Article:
Science Brief

Treatment changes in the depressive self-schema

Research examines effects of cognitive therapy and medication on the structure of the self-schema.

By David J. A. Dozois, PhD and Lena C. Quilty

David J. A. DozoisDavid J. A. Dozois is director of the clinical psychology graduate program and full professor of psychology at the University of Western Ontario. He is a fellow of the Canadian Psychological Association, Section on Clinical Psychology, and the Academy of Cognitive Therapy and is a former Beck Institute Scholar at the Beck Institute for Cognitive Therapy and Research. Dozois’ research focuses on cognitive vulnerability to depression and cognitive-behavioral theory and therapy. He is editor of Cognitive-Behavioral Therapy: General Strategies (in press, Wiley) and co-editor of Prevention of Anxiety and Depression: Theory, Research and Practice (2004, American Psychological Association) and Risk Factors in Depression (2008; Elsevier/Academic Press). Dozois has also been involved administratively in various organizations, most recently serving as president of the Canadian Psychological Association (2011-12). He also maintains a small private practice. Author website.

Lena C. QuiltyLena C. Quilty is an independent scientist in the clinical research department at the Centre for Addiction and Mental Health (CAMH) in Toronto. Quilty received her doctoral degree from the University of Waterloo in 2006, and subsequently completed a postdoctoral fellowship funded by the Canadian Institutes of Health Research at CAMH and the University of Toronto in 2009. She is a registered clinical psychologist, with active involvement in clinical research, service delivery and training. Quilty’s research examines personality and cognitive mediators and moderators of illness course and outcome, with a particular focus on the role of dimensional personality traits and thinking styles in cognitive behavioral therapy for depression. Quilty further studies interventions for co-occurring mood disorder and behavioral difficulties, such as binge eating and alcohol use. Author website.

The depressive self-schema

The depressive schema is a well-organized and interconnected negative internal representation of self. Believed to develop through early life experiences and to remain dormant until triggered by negative life events (Beck, Rush, Shaw, & Emery, 1979), a depressive self-schema has long been identified as a key factor associated with depression risk (see Beck & Dozois, 2011; Dozois & Beck, 2008).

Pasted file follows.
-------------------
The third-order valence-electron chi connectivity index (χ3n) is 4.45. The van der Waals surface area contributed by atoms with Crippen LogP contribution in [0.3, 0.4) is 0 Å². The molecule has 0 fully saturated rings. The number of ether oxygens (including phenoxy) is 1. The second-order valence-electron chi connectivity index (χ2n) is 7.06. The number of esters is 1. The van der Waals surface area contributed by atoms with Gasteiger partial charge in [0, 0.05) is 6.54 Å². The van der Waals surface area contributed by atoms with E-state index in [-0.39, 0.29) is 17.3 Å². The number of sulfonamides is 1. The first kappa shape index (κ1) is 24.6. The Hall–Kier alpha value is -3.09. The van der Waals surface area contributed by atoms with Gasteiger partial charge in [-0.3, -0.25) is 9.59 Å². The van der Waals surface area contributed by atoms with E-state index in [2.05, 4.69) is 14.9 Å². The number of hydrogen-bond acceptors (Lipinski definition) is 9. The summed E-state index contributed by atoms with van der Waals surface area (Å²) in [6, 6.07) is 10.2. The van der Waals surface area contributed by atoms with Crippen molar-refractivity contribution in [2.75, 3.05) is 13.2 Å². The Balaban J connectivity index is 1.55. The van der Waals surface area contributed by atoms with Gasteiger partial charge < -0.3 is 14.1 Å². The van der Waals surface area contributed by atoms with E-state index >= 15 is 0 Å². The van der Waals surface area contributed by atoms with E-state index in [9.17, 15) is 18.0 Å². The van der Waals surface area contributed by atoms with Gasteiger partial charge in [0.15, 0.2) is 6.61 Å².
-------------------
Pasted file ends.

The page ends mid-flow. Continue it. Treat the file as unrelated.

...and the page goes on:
This deep level of cognition, once activated by negative life events (such as loss, failure or rejection) purportedly impacts surface-level cognitions (e.g., information processing, dysfunctional attitudes, automatic thoughts). As such, the schema is considered a crucial variable in vulnerability models of depression. The schema is believed to be characterized by both its content (e.g., negative absolutist beliefs) and its structure or organization (Ingram, Miranda, & Segal, 1998). Although many researchers have examined its content, few studies have attempted to examine the structure of the self-schema.

The Psychological Distance Scaling Task (PDST; Dozois & Dobson, 2001a, 2001b) was developed to measure the structure of the schema. Participants are presented with a square grid divided into four quadrants on the computer screen. The x-axis pertains to self-descriptiveness and is anchored with "Very much like me" on the right and "Not at all like me" on the left. The y-axis taps into the valence of the word and is anchored with "Very positive" at the top and "Very negative" at the bottom. Adjectives are displayed in the middle of the grid. Using the computer mouse, participants consider both axes, and place each adjective on the grid in terms of where it fits in psychological space for them. After each response, a new grid and new adjective are displayed on the screen, until all adjectives are presented. The  computer records the X and Y coordinate point for each adjective and calculates the interstimulus distance among the positive schematic adjectives and among the negative schematic adjectives.  The computations used to derive self-relevant distances entail dividing the sum of squared positive or negative self-relevant distances by the total number of possible self-descriptive positive or negative distances (see Seeds & Dozois, 2010). An assumption of this task is that less distance among adjectives is indicative of greater interconnectedness or consolidation of self-referent content, whereas greater distance among adjectives is indicative of less interconnectedness or consolidation.

A number of studies have shown that a well-organized negative representation of self (i.e., the organization of the self-schema) meets sensitivity (Dozois & Dobson, 2001b, Lumley, Dozois, Hennig, & Marsh, 2012; Seeds & Dozois, 2010), specificity (Dozois & Dobson, 2001b, Dozois & Frewen, 2006; Lumley et al., 2012) and stability (Dozois, 2007; Dozois & Dobson, 2001a) criteria as a vulnerability factor for depression. People with depression, for instance, show well-interconnected negative content and loosely connected positive content. Studies using this method have also been successful in differentiating the self-schema structures observed in depression from those seen in anxiety (Dozois & Dobson, 2001b; Dozois & Frewen, 2006). The interaction of cognitive organization and negative life events also predicts depression prospectively (Seeds & Dozois, 2010).